Welcome to my 50-post spectacular. I thought about doing a nice little montage of some of the great posts that I’ve put up, but I think I’ll just let you scroll down through the page instead. 50 Posts! That averages out to a post every 1.3 days. Not too shabby considering nothing ever happens in my life. It’s the blog about nothing.
Instead you’re going to get my latest movie review: V is for Vendetta. In an attempt (successful I might add) to avoid studying I went to a sneak preview last night.
I thought this movie was fantastic. You should take that review with a grain of salt since the last movie I saw in the theater was Underworld Evolution, which I’d give a “Very Good” rating, at least pertaining to its genre. But V gets a straight out fantastic, regardless of your movie preference.
You can read about the plot elsewhere so I’ll skip that mandatory step of a film review. I thought the acting was great. Hugo and Portman were great as you’d expect. Sure Portman was bad in the Star Wars films, but not worse than EVERYONE else in those movies. She seems to have a great record in non-Star Wars films. My only critique of her is that she seems to weigh about 13 pounds. I have no idea if her exceptionally thin frame is natural, but she does appear to be one of the smallest humans ever. Otherwise she’s great. Hugo similarly never disappoints. He conveys V extremely well despite having his face covered the whole time with the moderately creepy Guy Fawkes mask. Of special note is the supporting cast, mostly Brits, who are great across the board. They really sell their roles as bureaucrats and revolutionaries.
The story is extremely interesting and very pertinent to current political issues. Although it has obviously applicable criticisms of the Republican party (primarily to conservatives and the religious right) and the current presidency, I never felt it was doing so unfairly. I support both the Republicans and President Bush, but read the movie as a cautionary tale of how their actions could go too far. I took it more as an anti-big government film, not an anti-our government film. And personally, I felt it was Pro-American. V’s similarities in actions and ideology match very much with revolutionaries that started our country. Although the 1812 Overture, featured prominently as part of V’s plan, had nothing to do with America when it was written, I think it’s been accepted as a national anthem of sorts.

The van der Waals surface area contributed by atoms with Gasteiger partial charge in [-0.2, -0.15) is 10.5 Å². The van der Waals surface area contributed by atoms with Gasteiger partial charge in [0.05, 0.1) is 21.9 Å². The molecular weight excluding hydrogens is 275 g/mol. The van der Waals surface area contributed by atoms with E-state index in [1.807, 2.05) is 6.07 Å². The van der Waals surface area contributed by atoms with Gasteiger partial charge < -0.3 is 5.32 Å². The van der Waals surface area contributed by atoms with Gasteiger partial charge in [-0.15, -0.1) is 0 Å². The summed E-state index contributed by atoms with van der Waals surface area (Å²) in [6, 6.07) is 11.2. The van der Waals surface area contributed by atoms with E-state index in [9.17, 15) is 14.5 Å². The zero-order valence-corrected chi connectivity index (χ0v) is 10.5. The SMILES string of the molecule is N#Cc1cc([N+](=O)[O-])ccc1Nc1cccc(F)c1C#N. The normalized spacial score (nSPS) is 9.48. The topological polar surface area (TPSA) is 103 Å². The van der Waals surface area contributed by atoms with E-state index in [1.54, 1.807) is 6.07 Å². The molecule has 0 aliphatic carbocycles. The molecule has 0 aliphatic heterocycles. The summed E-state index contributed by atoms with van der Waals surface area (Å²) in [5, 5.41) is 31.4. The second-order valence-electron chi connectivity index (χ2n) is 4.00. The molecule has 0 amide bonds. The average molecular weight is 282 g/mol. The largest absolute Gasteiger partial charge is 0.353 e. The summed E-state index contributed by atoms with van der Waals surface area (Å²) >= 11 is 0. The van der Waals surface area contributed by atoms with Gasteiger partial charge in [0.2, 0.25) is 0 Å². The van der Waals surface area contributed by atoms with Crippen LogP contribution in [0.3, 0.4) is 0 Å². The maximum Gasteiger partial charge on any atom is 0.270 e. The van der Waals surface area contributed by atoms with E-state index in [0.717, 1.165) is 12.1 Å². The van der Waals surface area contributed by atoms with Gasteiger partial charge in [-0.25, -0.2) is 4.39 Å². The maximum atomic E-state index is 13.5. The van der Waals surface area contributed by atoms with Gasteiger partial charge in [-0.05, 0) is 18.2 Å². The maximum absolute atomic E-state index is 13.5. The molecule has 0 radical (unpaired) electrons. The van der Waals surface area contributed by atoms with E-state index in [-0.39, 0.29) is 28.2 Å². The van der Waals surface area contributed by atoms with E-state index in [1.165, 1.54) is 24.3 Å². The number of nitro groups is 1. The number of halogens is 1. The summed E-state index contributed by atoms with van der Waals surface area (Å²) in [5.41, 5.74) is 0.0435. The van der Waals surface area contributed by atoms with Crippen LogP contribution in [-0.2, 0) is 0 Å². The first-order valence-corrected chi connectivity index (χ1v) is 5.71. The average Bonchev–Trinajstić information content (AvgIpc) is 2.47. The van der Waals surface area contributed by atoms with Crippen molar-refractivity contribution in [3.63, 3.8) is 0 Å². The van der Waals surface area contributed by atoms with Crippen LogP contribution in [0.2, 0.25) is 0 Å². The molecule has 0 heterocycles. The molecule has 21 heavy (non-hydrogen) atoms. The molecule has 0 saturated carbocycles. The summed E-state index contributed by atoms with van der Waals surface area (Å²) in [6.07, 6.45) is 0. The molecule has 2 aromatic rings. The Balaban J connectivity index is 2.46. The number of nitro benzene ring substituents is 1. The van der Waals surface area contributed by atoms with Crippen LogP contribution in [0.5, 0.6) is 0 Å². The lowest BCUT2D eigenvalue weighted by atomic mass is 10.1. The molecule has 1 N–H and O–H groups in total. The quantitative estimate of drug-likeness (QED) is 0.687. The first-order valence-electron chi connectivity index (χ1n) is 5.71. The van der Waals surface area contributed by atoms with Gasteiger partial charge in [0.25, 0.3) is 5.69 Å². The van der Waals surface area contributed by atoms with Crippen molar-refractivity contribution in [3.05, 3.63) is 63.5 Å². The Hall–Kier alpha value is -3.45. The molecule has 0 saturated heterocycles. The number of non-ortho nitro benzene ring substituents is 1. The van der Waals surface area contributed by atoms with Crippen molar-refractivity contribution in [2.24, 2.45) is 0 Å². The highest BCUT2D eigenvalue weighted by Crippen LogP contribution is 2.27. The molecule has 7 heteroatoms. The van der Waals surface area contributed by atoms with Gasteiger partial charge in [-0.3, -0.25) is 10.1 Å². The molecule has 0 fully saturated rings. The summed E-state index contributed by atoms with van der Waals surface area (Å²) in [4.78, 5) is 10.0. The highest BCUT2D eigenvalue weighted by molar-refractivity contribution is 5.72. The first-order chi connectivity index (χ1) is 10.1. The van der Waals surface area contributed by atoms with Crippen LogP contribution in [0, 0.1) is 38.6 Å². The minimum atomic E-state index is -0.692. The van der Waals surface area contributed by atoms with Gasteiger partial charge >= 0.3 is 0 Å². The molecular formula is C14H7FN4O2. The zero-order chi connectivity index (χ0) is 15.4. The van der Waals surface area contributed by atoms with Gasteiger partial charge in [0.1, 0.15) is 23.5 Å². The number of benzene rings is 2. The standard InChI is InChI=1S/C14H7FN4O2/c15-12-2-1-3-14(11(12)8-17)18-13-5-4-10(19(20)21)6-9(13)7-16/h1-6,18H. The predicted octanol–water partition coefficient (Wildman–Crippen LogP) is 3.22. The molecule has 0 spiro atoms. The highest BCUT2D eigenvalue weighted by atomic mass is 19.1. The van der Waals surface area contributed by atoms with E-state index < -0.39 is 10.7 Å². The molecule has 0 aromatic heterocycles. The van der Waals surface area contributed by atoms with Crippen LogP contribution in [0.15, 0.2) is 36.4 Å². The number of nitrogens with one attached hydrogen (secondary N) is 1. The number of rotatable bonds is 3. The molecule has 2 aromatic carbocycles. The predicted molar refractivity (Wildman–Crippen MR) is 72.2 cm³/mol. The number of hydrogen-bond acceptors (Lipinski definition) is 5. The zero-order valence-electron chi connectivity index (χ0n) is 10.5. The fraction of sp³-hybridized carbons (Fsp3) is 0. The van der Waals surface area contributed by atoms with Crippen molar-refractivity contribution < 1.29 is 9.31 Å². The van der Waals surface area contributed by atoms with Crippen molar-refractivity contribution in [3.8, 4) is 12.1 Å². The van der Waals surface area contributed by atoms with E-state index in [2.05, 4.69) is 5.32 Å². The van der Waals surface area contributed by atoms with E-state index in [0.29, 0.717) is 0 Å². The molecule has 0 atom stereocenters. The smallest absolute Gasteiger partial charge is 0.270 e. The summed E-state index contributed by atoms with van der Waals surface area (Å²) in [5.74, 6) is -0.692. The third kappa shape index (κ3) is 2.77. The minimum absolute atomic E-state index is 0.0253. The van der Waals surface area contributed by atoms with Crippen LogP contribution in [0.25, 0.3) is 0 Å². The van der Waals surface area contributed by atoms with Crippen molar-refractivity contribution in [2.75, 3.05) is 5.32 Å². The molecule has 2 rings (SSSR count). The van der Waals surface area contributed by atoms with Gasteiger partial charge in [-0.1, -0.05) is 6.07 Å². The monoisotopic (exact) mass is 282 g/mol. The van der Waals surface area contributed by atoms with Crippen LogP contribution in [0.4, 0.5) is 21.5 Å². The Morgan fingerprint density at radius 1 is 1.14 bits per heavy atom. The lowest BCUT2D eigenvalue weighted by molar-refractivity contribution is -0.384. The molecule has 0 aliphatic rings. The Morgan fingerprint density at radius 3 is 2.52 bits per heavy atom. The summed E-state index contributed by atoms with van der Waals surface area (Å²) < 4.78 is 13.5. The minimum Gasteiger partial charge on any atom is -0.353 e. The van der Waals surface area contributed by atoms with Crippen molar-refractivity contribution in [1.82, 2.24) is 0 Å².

The effects were great as you’d expect from the production team of The Matrix. The only commentary needed here is that stuff does indeed blow up and it looks awesome.
The movie isn’t without flaws. V, though a sympathetic character, is by no means a perfect one. He redeems himself for the most part, but he goes through some reprehensible actions to do so. Additionally the film uses homosexuality as its symbol for an inalienable right that the evil government condemns. I admit that I couldn’t think of any other single issue to use as a symbol of personal freedom that’s been unfairly seized, but they hit up homosexuality several times throughout the movie, almost to the point of making it seem part of a specific political agenda. The final criticism I had was that the film was pretty heavy handed. Not only do the themes and political messages lack any semblance of subtlety, but the visual imagery is also pounded into your head. The movie is beautiful, but they do go out of their way to show you EXACTLY what each scene is harkening back to.
So not a perfect film, but extremely good. If you can handle Holocaust imagery, throat slashing and British cursing I’d highly recommend it. Hurray for comic book adaptations actually being good! Now if only video game movies could figure out how it’s done.
Song of the moment: The 1812 Overture by Tchaikovsky.